Last week in this space I posted an almost entirely fabricated** article about faux “research’ I claimed to have done by hitchhiking while posing as a retired teacher, CPA, doctor, et cetera. Although the piece was posted on April Fools Day, a fair number of readers took what I wrote at face value.
Why would smart people take me at face value? I think it’s because my phony research supported their core belief–teachers matter–and they simply couldn’t wrap their brains around the notion of anyone poking fun at that.
“Teachers Matter” is a core belief of mine as well, so let me be serious for a moment, because what many teachers are doing during this awful pandemic again demonstrates their value.
Our teachers are stepping up big time, judging from news reports and from the stories I’m hearing from family and friends. In some communities teachers have organized ‘drive throughs’ of the neighborhoods where their students live, so the kids can come outside and wave hello–from a safe distance–to their teachers. Here’s one TV report about how teachers in California are staying connected with their elementary school students.
A high school teacher I know well is working with some of his students–at a distance–making PPE for three local hospitals. He bought sheets of plexiglass, and they are cutting and bending it, then attaching straps, to produce the face shields that protect First Responders from the virus.
Many educators are delivering meals or handing them out at schools because they understand that, for many low income students, meals at school might be the only food they got that day. In fact, the nutritional needs of children is the reason politicians like New York City Mayor Bill deBlasio delayed in closing their schools (a decision that has cost New York City dearly).
Here’s an excerpt from a report from The Pittsburgh Post-Gazette (a newspaper I urge you to consider subscribing to): The New Kensington-Arnold School District, where all 1,975 students qualify, is handing out to-go bags with breakfast and lunch items from 10 a.m. to 1 p.m. weekdays at seven locations for all students 18 and younger. The district asked parents and older students to fill out a survey to indicate continued participation in the meal program to improve efficiency and waste as little food as possible.
And the Oil City Area School District in Venango County, where more than 90% of the students are eligible, said anyone from 1 to 18 years old could receive a bagged meal that would include lunch for that day as well as breakfast for the next day. The meals are available from 11:30 a.m. to 12:30 p.m. at Seventh Street Elementary School or at the high school.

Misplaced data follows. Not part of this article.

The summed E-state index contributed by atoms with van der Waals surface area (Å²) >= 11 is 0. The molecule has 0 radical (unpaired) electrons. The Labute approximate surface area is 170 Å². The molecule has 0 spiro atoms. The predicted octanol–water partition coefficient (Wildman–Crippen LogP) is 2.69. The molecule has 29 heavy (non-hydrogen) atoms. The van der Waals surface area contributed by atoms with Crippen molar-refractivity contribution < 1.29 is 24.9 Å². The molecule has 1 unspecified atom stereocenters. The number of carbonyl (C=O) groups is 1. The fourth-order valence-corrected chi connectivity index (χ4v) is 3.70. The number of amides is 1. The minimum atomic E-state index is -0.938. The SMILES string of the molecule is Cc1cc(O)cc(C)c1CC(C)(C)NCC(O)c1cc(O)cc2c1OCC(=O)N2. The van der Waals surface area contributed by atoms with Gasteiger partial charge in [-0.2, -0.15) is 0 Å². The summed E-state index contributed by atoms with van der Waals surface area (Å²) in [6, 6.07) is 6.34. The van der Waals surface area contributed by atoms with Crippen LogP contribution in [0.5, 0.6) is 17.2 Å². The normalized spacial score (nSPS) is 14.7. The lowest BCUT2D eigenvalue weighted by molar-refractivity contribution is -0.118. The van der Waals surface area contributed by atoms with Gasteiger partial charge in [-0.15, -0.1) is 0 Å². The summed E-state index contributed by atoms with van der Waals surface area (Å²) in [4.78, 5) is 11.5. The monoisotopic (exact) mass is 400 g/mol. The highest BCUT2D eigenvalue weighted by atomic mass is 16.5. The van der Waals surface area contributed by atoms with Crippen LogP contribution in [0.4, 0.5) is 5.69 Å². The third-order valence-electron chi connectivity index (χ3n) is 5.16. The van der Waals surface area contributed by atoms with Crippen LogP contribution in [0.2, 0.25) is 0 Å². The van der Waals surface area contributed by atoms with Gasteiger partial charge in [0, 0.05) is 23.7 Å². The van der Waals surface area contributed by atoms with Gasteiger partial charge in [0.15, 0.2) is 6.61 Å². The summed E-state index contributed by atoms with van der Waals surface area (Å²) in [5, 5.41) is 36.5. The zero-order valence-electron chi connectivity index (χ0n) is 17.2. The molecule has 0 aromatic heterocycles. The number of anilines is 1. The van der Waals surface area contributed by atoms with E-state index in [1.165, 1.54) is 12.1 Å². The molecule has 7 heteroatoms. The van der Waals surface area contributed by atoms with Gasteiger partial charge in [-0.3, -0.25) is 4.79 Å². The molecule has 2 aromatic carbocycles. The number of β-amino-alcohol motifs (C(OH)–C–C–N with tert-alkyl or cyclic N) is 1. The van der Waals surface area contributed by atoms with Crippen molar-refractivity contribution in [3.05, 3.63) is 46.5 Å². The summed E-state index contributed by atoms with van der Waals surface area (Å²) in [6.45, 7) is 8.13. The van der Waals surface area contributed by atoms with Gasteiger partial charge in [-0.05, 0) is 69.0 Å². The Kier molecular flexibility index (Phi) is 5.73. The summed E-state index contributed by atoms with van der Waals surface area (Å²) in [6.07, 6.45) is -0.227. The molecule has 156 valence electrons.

Steel Valley, one of the school districts with 100% reduced lunch eligibility, gave students backpacks of free food on a Friday to get them through the weekend and said it will continue to serve meals to students on weekdays during the shutdown.
Since 11,000,000 American children–one out of every seven–live in ‘food-insecure’ households, what teachers and school districts in Pittsburgh and elsewhere are doing qualifies as ‘life-saving’ work.
Equally important, some teachers are making ‘house calls’ via phone or Skype and other apps or they’re sharing their email addresses, making themselves available for questions. That’s an experience our grandchildren and the grandchildren of friends are having.
Stepping up for their students during this pandemic has taken a toll, including the ultimate sacrifice, as the newspaper Education Week is reporting.
The pandemic has also revealed the fault lines in our education system and society at large, including pervasive economic inequality. Online learning is literally impossible when students cannot get online because their homes don’t have wifi or because they don’t have the devices. “Nearly one in five students between kindergarten and 12th grade do not have computers or speedy Web connections, according to data compiled by the Pew Research Center in 2018, the latest available, which said this “homework gap” disproportionately plagues low-income families and people of color,” The Washington Post reported recently.